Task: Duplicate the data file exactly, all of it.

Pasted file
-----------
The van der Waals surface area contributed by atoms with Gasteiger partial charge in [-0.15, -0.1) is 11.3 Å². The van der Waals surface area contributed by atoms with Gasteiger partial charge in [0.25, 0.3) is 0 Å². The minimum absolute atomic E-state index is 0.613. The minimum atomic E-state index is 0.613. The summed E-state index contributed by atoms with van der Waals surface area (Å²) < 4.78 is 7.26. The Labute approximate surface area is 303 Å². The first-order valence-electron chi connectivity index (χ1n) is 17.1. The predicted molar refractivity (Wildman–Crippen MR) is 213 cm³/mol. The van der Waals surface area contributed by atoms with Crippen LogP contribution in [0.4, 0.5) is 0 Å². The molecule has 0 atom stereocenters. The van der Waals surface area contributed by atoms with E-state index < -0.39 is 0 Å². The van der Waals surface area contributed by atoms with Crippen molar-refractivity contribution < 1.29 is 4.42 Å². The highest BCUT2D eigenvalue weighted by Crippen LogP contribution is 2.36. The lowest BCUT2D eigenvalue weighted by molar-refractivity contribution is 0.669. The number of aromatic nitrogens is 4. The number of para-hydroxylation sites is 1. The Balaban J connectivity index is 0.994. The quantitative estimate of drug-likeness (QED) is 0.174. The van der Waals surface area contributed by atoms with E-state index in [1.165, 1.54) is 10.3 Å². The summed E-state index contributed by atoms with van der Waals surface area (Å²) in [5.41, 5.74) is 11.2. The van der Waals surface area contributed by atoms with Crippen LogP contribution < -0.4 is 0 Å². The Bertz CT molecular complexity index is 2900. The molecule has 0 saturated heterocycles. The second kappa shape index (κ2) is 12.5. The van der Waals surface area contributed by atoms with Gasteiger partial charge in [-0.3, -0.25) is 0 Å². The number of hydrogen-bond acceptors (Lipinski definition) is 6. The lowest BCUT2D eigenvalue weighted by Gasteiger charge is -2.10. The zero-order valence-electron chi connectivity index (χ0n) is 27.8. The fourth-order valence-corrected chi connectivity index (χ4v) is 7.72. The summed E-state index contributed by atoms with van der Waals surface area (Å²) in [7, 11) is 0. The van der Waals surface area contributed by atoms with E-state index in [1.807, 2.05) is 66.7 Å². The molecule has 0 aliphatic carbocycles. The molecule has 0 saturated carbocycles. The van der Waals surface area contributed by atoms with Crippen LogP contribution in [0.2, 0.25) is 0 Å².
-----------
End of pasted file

The van der Waals surface area contributed by atoms with Gasteiger partial charge in [-0.15, -0.1) is 11.3 Å². The van der Waals surface area contributed by atoms with Gasteiger partial charge in [0.25, 0.3) is 0 Å². The minimum absolute atomic E-state index is 0.613. The minimum atomic E-state index is 0.613. The summed E-state index contributed by atoms with van der Waals surface area (Å²) < 4.78 is 7.26. The Labute approximate surface area is 303 Å². The first-order valence-electron chi connectivity index (χ1n) is 17.1. The predicted molar refractivity (Wildman–Crippen MR) is 213 cm³/mol. The van der Waals surface area contributed by atoms with Crippen LogP contribution in [0.4, 0.5) is 0 Å². The molecule has 0 atom stereocenters. The van der Waals surface area contributed by atoms with E-state index < -0.39 is 0 Å². The van der Waals surface area contributed by atoms with Crippen molar-refractivity contribution < 1.29 is 4.42 Å². The highest BCUT2D eigenvalue weighted by Crippen LogP contribution is 2.36. The lowest BCUT2D eigenvalue weighted by molar-refractivity contribution is 0.669. The number of aromatic nitrogens is 4. The number of para-hydroxylation sites is 1. The Balaban J connectivity index is 0.994. The quantitative estimate of drug-likeness (QED) is 0.174. The van der Waals surface area contributed by atoms with E-state index in [1.165, 1.54) is 10.3 Å². The summed E-state index contributed by atoms with van der Waals surface area (Å²) in [5.41, 5.74) is 11.2. The van der Waals surface area contributed by atoms with Crippen LogP contribution < -0.4 is 0 Å². The Bertz CT molecular complexity index is 2900. The molecule has 0 saturated heterocycles. The second kappa shape index (κ2) is 12.5. The van der Waals surface area contributed by atoms with Gasteiger partial charge in [-0.3, -0.25) is 0 Å². The number of hydrogen-bond acceptors (Lipinski definition) is 6. The lowest BCUT2D eigenvalue weighted by Gasteiger charge is -2.10. The zero-order valence-electron chi connectivity index (χ0n) is 27.8. The fourth-order valence-corrected chi connectivity index (χ4v) is 7.72. The summed E-state index contributed by atoms with van der Waals surface area (Å²) in [7, 11) is 0. The van der Waals surface area contributed by atoms with E-state index in [1.807, 2.05) is 66.7 Å². The molecule has 0 aliphatic carbocycles. The molecule has 0 saturated carbocycles. The van der Waals surface area contributed by atoms with Crippen LogP contribution in [0.2, 0.25) is 0 Å².